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4 Group Therapy Stages


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There are 4 main stages of group therapy.

Once the group is formed there is generally a pre-group meeting. Each group member is screened to make sure they will be an asset to the group rather than a setback.

The four stages of a group, once established are:

(Pre-group Issues: Formation of Group)

1. Initial Stage
2. Transition Stage
3. Working Stage
4. Final Stage

(Post-group Issues – Evaluation & Follow Up.)

Each stage has a purpose and there are different expectations that must be addressed as the group progresses through each stage. The therapist and group members have roles that they fall into that also change as the group transforms.

Term Definition Key Element  Role of the Leader/Therapist        Example
1. Initial Stage:

Orientation & Exploration

The purpose of the initial stage of a group is to establish expectations of what the group is going to be like. These expectations include trust, roles, and goals.

The group members must be participatory and involved.

Learn expectations, get to know each other. The leader establishes structure and models trust. The members develop trust by how the leader handles the group’s fears and hesitations.

The leader:
Teaches the basics of the group process.
Develops ground rules.
Actively listens.
Understand nonverbal behavior.
Shows empathy.


Demonstration of Initial Stage of Group Therapy
2. Transition Stage:

Dealing with Resistance

This stage comes after the initial stage and it is when most of the group members feel anxious about sharing their feelings with strangers.


Wonder about being accepted, being safe, struggle with conforming vs. risk-taking behavior. The leader:
Provides a safe environment with clear boundaries.
Is a model for members, by dealing directly and tactfully with any challenges, either personal or professional.
Teaches members the value of recognizing and dealing with conflict situations.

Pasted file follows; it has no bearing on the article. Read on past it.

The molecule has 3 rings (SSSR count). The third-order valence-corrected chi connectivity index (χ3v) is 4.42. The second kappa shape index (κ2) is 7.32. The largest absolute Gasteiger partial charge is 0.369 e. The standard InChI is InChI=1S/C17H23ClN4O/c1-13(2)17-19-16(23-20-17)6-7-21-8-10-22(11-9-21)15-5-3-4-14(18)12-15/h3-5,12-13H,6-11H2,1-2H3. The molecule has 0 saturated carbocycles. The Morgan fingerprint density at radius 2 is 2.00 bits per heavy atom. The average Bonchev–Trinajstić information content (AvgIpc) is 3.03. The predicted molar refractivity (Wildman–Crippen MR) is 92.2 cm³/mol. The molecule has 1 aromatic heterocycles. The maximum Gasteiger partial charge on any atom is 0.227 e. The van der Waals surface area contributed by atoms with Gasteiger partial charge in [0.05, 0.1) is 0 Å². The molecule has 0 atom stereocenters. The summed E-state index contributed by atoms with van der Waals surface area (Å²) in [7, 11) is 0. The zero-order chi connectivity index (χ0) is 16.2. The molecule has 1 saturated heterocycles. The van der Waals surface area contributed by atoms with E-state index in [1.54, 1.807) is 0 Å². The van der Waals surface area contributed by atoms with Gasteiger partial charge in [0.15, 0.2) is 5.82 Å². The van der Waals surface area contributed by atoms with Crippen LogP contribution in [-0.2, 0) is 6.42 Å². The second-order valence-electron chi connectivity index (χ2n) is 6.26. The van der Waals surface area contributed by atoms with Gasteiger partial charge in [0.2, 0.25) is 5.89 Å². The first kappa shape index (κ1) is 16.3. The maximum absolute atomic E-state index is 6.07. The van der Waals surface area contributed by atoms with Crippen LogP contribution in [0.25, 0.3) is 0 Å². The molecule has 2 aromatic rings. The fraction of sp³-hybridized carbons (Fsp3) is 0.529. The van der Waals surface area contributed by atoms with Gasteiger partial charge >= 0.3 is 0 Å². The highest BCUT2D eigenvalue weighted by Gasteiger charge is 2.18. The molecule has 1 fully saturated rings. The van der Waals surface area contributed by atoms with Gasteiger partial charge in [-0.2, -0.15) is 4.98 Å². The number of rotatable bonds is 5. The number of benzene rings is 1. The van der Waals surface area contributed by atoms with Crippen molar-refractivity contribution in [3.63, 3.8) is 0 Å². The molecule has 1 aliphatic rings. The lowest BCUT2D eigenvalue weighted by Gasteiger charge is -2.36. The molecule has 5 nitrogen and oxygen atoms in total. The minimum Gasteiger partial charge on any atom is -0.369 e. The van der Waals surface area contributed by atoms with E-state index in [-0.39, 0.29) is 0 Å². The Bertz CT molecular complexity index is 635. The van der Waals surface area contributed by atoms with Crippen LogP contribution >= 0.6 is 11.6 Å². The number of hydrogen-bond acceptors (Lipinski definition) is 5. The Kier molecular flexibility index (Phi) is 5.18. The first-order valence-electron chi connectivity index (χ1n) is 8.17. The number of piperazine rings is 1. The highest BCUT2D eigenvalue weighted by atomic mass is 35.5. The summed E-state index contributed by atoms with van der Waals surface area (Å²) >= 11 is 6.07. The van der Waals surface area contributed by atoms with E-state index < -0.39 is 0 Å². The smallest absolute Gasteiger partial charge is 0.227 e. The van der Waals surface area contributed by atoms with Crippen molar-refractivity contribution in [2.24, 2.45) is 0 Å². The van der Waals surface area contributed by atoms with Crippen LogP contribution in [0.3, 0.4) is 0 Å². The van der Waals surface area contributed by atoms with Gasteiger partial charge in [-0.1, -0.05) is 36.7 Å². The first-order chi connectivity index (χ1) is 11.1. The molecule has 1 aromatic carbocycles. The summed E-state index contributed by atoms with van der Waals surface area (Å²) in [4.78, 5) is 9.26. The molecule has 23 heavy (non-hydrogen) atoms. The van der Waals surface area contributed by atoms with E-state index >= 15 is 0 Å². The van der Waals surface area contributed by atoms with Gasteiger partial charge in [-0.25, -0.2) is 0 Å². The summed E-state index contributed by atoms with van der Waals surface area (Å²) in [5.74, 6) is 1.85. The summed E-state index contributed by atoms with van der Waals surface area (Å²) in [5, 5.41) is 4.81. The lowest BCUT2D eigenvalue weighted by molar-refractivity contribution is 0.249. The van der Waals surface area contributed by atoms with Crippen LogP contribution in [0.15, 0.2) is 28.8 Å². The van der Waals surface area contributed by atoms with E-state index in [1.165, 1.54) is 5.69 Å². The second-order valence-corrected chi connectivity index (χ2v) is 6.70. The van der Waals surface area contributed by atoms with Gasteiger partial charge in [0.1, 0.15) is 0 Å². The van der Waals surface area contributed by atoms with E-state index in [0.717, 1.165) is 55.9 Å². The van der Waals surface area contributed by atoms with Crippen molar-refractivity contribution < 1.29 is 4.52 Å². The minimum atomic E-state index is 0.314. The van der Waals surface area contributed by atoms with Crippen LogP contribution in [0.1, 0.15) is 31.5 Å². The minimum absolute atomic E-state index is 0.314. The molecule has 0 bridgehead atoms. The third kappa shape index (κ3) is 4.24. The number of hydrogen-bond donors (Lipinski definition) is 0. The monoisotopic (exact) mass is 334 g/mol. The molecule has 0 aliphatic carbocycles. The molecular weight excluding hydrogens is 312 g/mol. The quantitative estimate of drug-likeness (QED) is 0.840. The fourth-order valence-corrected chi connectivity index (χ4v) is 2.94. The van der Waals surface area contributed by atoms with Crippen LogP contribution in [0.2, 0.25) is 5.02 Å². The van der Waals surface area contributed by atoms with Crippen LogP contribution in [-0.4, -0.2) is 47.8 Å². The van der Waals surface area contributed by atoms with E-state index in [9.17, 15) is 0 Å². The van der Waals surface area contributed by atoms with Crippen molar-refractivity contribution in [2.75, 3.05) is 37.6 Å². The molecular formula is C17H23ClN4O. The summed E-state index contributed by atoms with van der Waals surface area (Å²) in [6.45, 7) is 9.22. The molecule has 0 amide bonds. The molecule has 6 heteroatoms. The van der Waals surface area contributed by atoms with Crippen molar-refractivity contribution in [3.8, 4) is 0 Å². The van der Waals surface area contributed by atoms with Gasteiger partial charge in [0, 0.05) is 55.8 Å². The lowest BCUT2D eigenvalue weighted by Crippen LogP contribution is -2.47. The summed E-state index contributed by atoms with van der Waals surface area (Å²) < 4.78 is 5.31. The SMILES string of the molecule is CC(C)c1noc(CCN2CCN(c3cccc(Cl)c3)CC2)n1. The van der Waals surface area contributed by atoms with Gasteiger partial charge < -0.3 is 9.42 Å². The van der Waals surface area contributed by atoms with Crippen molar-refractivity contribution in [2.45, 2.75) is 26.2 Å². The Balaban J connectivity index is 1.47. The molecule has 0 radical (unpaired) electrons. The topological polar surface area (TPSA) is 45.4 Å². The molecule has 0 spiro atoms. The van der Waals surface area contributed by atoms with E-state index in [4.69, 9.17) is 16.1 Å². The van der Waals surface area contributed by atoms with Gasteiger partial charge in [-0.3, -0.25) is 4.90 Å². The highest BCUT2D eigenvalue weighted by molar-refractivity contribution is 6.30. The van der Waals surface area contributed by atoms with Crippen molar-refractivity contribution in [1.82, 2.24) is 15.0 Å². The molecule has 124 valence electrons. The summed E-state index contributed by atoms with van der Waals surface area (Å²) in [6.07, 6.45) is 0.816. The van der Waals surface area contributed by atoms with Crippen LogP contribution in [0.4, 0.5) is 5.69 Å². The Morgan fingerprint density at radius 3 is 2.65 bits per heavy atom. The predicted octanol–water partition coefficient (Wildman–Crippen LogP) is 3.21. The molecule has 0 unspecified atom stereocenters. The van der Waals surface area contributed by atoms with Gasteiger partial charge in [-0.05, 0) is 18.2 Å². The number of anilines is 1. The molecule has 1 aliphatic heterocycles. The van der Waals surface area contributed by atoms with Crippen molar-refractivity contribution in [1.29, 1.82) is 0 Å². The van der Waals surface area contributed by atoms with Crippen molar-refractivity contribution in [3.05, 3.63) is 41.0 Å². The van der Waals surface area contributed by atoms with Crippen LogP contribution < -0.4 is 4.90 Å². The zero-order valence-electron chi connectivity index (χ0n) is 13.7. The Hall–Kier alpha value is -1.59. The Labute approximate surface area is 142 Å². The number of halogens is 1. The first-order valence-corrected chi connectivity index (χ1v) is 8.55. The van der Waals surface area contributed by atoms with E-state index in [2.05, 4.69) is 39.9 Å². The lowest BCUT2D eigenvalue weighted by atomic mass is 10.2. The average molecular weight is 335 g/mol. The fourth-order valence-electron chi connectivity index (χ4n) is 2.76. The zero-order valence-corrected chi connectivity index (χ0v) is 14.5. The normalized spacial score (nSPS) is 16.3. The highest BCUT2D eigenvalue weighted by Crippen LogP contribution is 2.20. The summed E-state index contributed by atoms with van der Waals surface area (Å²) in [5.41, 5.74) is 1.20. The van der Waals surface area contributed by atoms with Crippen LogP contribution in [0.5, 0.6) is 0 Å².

Assists members in recognizing their own patterns of defensiveness.
Encourages the members to express how they feel when reacting to what is happening in the sessions.
Demonstration of Transition Stage of Group Therapy
3. Working Stage:

Cohesion and Productivity

Once the transitional stage has settled, group members will start to feel comfortable enough to really get into the deeper issues that the group was designed for. This stage comes after all the kinks get worked out during the transition stage and it is when each member is able to explore their thoughts and emotions which may be triggered by someone else’s words


Trust is built, group becomes more cohesive, responsibility is shared, effective communication. The leader’s structure and intervention is lower than at the initial and transitional stages.

The leader:
Continues to model appropriate behavior.
Supports the members’ willingness to take risks and assists them in carrying this into their daily living.
Interprets the meaning of behavior patterns at appropriate times so that members will be able to engage in a deeper level of self-exploration.
Encourages members to practice new skills.

Demonstration of Working Stage of Group Therapy
4. Final Stage: Consolidation and Termination Lastly, the final stage is when the group understands that they are no longer going to be together. This stage allows the group members to reflect on their experience and decide how they will use the knowledge that they acquired in their future occurrences. This stage often comes with feelings of sadness and separation. During this stage, feedback is very important.


Task is completed, participants evaluate their experience and deal with feelings. The leader provides a structure that enables members to clarify their experiences in the group and to assist members in generalizing their learning from the group to everyday life. The leader assists members with feelings they may have about termination, and provides members with an opportunity to express and deal with any unfinished business within the group. Demonstration of Ending Stage of Group Therapy